Currently, the best curative treatment for colorectal liver metastasis is surgical resection. However, many patients are not viable surgical candidates. Stereotactic body radiotherapy (SBRT) is a well-established alternative treatment option for patients with liver metastases that are unsuitable candidates for surgical resection. Prior to the development of SBRT, conventional radiation therapy was studied for the treatment of liver metastases but demonstrated limited efficacy and significant toxicities due to the liver being a radio-sensitive organ. For example, conventional radiation of the whole liver posed a high risk of radiation-induced liver disease (RILD). SBRT differs from conventional radiation in that SBRT applies fewer fractions and higher doses of radiation focally and precisely to the tumor. This is possible due to advancements in technology with image guidance, motion management, and radiation delivery technologies. Numerous recent studies for colorectal liver metastases have shown evidence of encouraging local control and overall survival rates after treatment with SBRT, without increased rates of RILD. We review the technological advancements and clinical data supporting SBRT for colorectal liver metastases in this chapter.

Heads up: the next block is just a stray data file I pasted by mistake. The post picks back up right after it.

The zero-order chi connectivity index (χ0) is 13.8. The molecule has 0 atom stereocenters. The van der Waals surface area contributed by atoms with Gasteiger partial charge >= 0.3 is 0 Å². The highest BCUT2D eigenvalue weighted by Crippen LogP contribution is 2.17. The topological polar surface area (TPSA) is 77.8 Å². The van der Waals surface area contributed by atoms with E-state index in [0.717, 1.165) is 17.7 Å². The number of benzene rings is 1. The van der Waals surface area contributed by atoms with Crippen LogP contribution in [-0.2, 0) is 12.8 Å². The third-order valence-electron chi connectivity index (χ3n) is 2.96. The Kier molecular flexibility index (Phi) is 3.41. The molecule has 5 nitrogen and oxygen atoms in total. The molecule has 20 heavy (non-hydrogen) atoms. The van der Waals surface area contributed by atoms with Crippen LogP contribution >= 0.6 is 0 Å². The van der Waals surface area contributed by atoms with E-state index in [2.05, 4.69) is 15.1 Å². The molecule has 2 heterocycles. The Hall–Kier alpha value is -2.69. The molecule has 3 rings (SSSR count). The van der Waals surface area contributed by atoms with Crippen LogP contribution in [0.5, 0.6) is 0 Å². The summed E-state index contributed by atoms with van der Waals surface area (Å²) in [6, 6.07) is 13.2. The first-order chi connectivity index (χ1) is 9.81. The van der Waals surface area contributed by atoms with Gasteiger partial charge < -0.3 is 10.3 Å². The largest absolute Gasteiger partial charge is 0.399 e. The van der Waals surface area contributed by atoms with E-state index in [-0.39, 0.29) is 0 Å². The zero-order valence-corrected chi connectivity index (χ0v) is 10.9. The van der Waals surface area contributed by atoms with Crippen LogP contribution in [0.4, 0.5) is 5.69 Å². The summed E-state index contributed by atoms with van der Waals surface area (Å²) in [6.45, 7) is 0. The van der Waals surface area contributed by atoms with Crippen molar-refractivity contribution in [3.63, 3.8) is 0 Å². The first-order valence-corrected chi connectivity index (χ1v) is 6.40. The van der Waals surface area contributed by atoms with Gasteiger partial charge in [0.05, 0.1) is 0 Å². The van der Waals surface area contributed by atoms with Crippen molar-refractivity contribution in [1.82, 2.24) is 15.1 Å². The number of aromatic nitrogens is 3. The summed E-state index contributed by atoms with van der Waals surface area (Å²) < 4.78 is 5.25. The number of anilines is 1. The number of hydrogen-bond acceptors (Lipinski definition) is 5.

- Colorectal liver metastasis
- Radiation therapy
- Stereotactic body radiation therapy (SBRT)
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